Huanqiu: U.S. May Be Forced to "Return" to Europe
Hong Kong Tianda Institute researcher Wu Junfei wrote a commentary article that Huanqiu published about how China should make use of the strategic opportunity of the U.S.-Russian conflict over the Ukraine. Below is an excerpt from the article:
The rapid evolution of the situation in Ukraine has given a heavy blow to Washington's foreign policy. Since the Obama administration took office, the U.S. has changed from a strategic expansion to a strategic contraction due to the divisions among international powers and economic reality. Being unable to handle both East Asia and Europe simultaneously, the U.S. has loosened its restraint on Russia and has returned to Asia with major energy to deal with the impact of China's rise.
After the Crimea voted to join Russia, although the U.S. and Russia may not directly go to war, Washington will have to revive the U.S. deterrence in Europe and adopt a tough policy on Russia. It will do so in order to rebuild the balance of power and avoid the quick collapse of its superpower status.
If the United States “returns to Europe” and is forced to institute a tough policy against Russia, China will have the opportunity to gain a brief period for diplomatic strategic opportunities. Facing the restructuring of the world strategy game, China should focus on dissolving Washington's aggressive "returning to Asia" strategy in order to win more time for its peaceful rise. Therefore, China should, under the grand principle of neutrality, support Russia's strategic offensive posture in Europe, forcing Washington to reduce its military presence in Asia, thus reducing the strategic pressure China faces in the western Pacific.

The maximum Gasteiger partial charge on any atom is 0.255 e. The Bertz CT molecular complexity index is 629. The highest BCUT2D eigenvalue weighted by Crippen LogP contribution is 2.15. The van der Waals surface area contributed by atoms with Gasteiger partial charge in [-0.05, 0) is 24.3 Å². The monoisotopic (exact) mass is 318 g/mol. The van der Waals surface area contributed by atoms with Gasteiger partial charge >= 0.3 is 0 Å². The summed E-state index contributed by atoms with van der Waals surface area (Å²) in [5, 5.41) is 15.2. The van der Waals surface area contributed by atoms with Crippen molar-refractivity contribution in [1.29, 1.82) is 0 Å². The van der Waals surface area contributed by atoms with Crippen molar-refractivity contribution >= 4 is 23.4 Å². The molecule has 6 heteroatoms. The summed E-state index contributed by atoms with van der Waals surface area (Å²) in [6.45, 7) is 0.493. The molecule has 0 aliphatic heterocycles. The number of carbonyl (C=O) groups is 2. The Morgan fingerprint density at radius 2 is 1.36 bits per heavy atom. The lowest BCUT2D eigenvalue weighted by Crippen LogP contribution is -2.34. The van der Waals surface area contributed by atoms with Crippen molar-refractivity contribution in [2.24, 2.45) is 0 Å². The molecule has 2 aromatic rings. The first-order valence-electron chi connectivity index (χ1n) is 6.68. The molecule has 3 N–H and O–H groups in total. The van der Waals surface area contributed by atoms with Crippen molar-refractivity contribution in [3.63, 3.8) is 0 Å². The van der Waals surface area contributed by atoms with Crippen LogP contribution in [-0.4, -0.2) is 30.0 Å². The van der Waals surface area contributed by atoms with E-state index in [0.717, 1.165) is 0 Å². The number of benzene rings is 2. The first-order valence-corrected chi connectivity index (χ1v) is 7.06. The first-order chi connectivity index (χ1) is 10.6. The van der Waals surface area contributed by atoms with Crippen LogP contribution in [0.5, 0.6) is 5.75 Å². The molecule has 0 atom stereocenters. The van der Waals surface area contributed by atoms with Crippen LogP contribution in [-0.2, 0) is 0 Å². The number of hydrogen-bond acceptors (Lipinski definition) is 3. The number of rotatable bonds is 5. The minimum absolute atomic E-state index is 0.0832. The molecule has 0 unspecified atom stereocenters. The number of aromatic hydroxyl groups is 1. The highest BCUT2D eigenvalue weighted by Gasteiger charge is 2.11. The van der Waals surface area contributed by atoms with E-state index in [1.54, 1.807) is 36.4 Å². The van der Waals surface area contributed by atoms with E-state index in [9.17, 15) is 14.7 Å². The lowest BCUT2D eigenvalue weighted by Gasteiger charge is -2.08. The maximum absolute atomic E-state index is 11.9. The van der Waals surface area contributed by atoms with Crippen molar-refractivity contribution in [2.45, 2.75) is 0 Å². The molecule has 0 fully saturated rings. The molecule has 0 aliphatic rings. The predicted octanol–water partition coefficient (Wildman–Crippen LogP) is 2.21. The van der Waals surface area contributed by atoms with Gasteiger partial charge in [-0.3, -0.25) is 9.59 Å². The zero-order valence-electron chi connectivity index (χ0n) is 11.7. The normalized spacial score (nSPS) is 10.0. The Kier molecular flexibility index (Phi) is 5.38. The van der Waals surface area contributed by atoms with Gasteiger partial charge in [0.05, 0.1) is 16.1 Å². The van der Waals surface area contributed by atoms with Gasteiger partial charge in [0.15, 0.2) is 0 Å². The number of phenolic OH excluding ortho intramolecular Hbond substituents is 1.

After the Ukraine crisis, China had better stay on the sidelines watching United States and Russia fight against each other. If Washington is busy with other regional conflicts, it is a rare ideal situation for the rise of China. China can actively induce conflict, thus shifting the U.S.’s military delivery and attention on China. At the same time, China may provide a helping hand to Russia for its challenge to U.S. hegemony. This is the internal logic of the quasi-alliance between China and Russia. China's handling of the Snowden event reflected Chinese decision-makers recognition of this strategy.
Source: Huanqiu, March 20, 2014
China Review News (CRN) recently published a commentary analyzing Washington’s possible new strategy after the on-going conflict in Crimea. The commentator suggested that the United States is facing an inability to maintain both the new European frontline, which is threatened by the Russian moves, and the existing plan to “Return to the Pacific” at the same time. The U.S. defense budget simply cannot sustain two large overseas spending initiatives. The author expressed the belief that the U.S. core national interests are under attack due to the recent Crimea conflict because it impacts the confidence of all other new European allies from the former Soviet camp. If the “Return to Europe” strategy gains traction, the United States won’t be able to maintain its level of involvement in the Pacific region, which, the article concluded, will result in the U.S. encouraging Japan to play a much more important role.
Source: China Review News, March 20, 2014